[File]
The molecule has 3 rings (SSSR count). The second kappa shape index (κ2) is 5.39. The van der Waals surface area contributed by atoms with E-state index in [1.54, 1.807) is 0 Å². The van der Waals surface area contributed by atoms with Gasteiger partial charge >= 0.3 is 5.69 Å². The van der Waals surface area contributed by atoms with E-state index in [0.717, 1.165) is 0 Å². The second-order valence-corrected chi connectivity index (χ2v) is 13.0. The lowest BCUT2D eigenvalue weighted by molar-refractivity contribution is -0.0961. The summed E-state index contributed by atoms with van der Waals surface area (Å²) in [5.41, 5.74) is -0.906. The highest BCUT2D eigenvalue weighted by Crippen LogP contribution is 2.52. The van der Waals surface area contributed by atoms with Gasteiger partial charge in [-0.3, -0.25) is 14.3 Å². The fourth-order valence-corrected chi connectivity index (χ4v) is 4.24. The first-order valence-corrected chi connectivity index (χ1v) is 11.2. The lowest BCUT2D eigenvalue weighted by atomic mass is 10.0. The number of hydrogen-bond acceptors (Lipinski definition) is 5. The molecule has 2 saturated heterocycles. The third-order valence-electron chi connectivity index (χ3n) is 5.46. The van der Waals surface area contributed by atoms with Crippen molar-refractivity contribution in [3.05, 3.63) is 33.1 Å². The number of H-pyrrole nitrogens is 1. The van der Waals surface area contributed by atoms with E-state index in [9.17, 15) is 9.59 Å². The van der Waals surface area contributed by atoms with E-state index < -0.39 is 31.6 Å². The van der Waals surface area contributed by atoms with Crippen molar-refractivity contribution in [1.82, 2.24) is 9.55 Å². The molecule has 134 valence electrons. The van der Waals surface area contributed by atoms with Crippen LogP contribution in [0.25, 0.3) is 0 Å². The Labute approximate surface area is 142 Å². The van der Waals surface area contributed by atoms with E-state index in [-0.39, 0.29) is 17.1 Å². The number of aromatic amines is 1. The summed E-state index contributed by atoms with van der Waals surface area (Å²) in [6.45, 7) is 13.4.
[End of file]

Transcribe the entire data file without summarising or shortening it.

The molecule has 3 rings (SSSR count). The second kappa shape index (κ2) is 5.39. The van der Waals surface area contributed by atoms with E-state index in [1.54, 1.807) is 0 Å². The van der Waals surface area contributed by atoms with Gasteiger partial charge >= 0.3 is 5.69 Å². The van der Waals surface area contributed by atoms with E-state index in [0.717, 1.165) is 0 Å². The second-order valence-corrected chi connectivity index (χ2v) is 13.0. The lowest BCUT2D eigenvalue weighted by molar-refractivity contribution is -0.0961. The summed E-state index contributed by atoms with van der Waals surface area (Å²) in [5.41, 5.74) is -0.906. The highest BCUT2D eigenvalue weighted by Crippen LogP contribution is 2.52. The van der Waals surface area contributed by atoms with Gasteiger partial charge in [-0.3, -0.25) is 14.3 Å². The fourth-order valence-corrected chi connectivity index (χ4v) is 4.24. The first-order valence-corrected chi connectivity index (χ1v) is 11.2. The lowest BCUT2D eigenvalue weighted by atomic mass is 10.0. The number of hydrogen-bond acceptors (Lipinski definition) is 5. The molecule has 2 saturated heterocycles. The third-order valence-electron chi connectivity index (χ3n) is 5.46. The van der Waals surface area contributed by atoms with Crippen molar-refractivity contribution in [3.05, 3.63) is 33.1 Å². The number of H-pyrrole nitrogens is 1. The van der Waals surface area contributed by atoms with E-state index in [9.17, 15) is 9.59 Å². The van der Waals surface area contributed by atoms with E-state index < -0.39 is 31.6 Å². The van der Waals surface area contributed by atoms with Crippen molar-refractivity contribution in [1.82, 2.24) is 9.55 Å². The molecule has 134 valence electrons. The van der Waals surface area contributed by atoms with Crippen LogP contribution in [0.25, 0.3) is 0 Å². The Labute approximate surface area is 142 Å². The van der Waals surface area contributed by atoms with E-state index in [-0.39, 0.29) is 17.1 Å². The number of aromatic amines is 1. The summed E-state index contributed by atoms with van der Waals surface area (Å²) in [6.45, 7) is 13.4.